Yes, this entry ban is an incredibly blunt instrument that may not always make actual, epidemiological sense — I have been inundated with questions from people coming from a country that is not on the green list, but who insist that they can provide all kinds of paperwork proving that they have been quarantined and/or that they don’t have COVID-19, or who don’t understand why EU citizens, when they are coming from the same countries, will be admitted. Save your breath, because it is of no use to debate this with border guards or airlines– the point of the restrictions is specifically to more or less blindly restrict the flow of travel from certain countries, and the point of the exemptions is that they have to be based on certain objective criteria that are quick and easy for border guards to check, without too much examination or discussion. Dura lex, sed lex.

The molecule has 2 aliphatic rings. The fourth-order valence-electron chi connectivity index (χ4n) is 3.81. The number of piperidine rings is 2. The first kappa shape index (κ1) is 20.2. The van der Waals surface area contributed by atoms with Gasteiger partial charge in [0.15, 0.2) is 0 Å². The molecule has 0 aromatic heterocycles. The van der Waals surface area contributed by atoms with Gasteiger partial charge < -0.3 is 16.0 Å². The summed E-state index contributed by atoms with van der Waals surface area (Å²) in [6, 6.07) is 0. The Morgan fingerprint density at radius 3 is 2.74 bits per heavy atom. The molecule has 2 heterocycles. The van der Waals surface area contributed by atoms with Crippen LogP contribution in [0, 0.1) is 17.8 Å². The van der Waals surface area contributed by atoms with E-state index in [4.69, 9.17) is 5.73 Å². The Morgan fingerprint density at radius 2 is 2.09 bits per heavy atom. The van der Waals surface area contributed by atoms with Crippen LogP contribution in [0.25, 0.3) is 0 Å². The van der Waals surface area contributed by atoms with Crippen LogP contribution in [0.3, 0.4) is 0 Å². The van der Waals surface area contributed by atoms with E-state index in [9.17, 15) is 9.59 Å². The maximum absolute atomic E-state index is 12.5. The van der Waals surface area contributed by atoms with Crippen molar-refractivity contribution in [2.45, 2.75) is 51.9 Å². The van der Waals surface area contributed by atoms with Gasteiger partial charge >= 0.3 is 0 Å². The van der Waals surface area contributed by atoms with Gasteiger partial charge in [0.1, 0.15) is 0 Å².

And what about the Netherlands?

What I can tell you from personal experience so far is that even if there is any possible variation at all in the application of the restrictions recommended by the EU, the border guards of the Netherlands (the Koninklijke Marechaussee, e.g. at Schiphol Airport) are using the strictest possible reading of those recommendations.

This means that as a non-EU citizen* (* Note that until the end of 2020, British citizens are still seen as equivalent to EU citizens; for that matter, citizens of the EEA– Liechtenstein, Norway and Iceland– plus citizens of Switzerland and all the micro-states surrounded by the EU– are equivalent to EU citizens) coming from a country that is not on the green list, you will be considered a non-essential traveler, and therefore barred entry at Schiphol airport, if you do not belong to one of the following categories:

  • Holder of a valid Dutch residence permit (our term for a long-term visa), for any purpose of stay, in the form of a credit-card sized plastic card: